Choose a time and a place where you can be quiet and give your child lots of attention. Make the occasion a special one.
Turn off any distractions such as televisions, music CDs (unless they go with the story!), radios etc.
When you are reading aloud, show that you are enjoying yourself.
Involve your child. Let yourself be interrupted with questions; talk about what you think of the story and the pictures.
When your child has started learning to read, follow the text and help your child point to the words as you go along.
Establish a routine. Try to devote some time every day to reading.
Take your child to your local library and involve him or her in choosing books.
Notice what kinds of stories your child enjoys and look out for ones with similar themes.
When you are reading aloud, praise your child for listening well and sitting still.
- When your child is learning to read for you, give praise and encouragement too, but be sure gently to correct your child when he or she makes mistakes.
- Help build your child’s vocabulary and memory skills by supplementing reading sessions with audio books on car journeys and after meals or at bedtime. Audio books are especially helpful in building memory skills and supporting the learning of dyslexic and autistic children.
Sharing your child’s journey into reading can be one of the most rewarding experiences of parenthood. You owe it to your child, and to yourself, to make it a priority in your daily life.
father and son reading group May 29, 2007
I’m thinking of starting a group for ‘dads and lads’ at my son’s school-to-be as I have read a lot about how this can help boys with literacy. If anyone has any experience of this or ideas please let me know!
Barefoot jolly in France May 27, 2007
I’ve just come back from a brilliant long weekend in Gascony in France, having won a trip there with my Barefoot Books work. It was 5 days of grown up talk, no nappies, lots of ideas thrown about about books, life, parenting and a lot of wine and dancing!
We looked at some of the new titles for the autumn – Portside Pirates with a brilliant song for seal-lovers, an amazingly moving book called Mother Bridge of Love which is a beautifully illustrated book on (Chinese) adoption and One City, Two Brothers which is a folk tale set in Jerasulem which comes from both the Jewish and Muslim tradtions and is all about sharing… (among other new titles). It just got me going all over again and amazed at the sturdiness of the titles, can’t wait to get my hands on them!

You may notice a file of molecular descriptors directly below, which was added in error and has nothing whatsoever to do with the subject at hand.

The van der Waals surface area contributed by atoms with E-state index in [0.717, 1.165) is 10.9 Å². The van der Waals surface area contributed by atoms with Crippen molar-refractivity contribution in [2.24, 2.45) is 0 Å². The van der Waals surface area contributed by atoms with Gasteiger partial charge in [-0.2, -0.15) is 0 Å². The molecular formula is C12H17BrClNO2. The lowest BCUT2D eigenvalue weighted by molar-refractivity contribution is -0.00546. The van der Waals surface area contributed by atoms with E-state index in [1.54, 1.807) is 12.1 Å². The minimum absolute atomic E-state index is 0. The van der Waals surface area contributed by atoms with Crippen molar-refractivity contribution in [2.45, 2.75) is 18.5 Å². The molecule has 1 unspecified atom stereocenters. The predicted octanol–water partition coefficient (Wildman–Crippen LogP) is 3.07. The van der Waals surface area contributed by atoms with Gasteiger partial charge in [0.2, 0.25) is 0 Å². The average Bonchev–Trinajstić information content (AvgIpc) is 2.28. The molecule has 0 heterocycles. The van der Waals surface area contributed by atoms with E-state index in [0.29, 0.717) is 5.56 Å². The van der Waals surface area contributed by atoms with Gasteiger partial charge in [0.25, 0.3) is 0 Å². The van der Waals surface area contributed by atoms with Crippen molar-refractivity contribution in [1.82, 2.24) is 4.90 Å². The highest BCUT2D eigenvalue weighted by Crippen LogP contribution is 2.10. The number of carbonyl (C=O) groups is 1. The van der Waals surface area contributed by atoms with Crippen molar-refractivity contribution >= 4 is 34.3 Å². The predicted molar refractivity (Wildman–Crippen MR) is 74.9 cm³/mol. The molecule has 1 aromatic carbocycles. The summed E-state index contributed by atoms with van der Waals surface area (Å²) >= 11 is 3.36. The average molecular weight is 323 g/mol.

I started ‘stallholding’ with Barefoot Books in September 2005, around the time I started running Tatty Bumpkin sessions. I came to it to try to escape Thomas the Tank Engine which I have succeeded in doing! At first I was dabbling, then gave it all I had over Christmas and since then have worked at it steadily, giving myself time off when other pressures got too much!
Barefoot Books is all about beautiful timeless stories which help parents and children to enjoy ‘proper’ stories with important values, a chance to use their imaginations but that are also bright and fun! They are full of stories from other cultures and are such a brilliant alternative to some of the other rubbish you find for kids in the ‘information age’! The company is very grassroots-y and has pulled out of some of the US chains and gone for a more community-based approach because retail at that level is so soul-destroying.
I now have a team of over 40 people who sell the books, run storytelling sessions and all sorts of other ventures around the country. I love it and feel so proud when I’m by my stand at a fair in a multi-cultural area and have brilliant books with stories from many countries for people to look at and buy. Their philosophy of ‘not dumbing down’ to children by using bright and thoughtful artwork and strong age-old (and modern!) stories really appeals to me and my customers here in Bristol!
There’s more on this at www.mybarefootbooks.com/PaulaBrown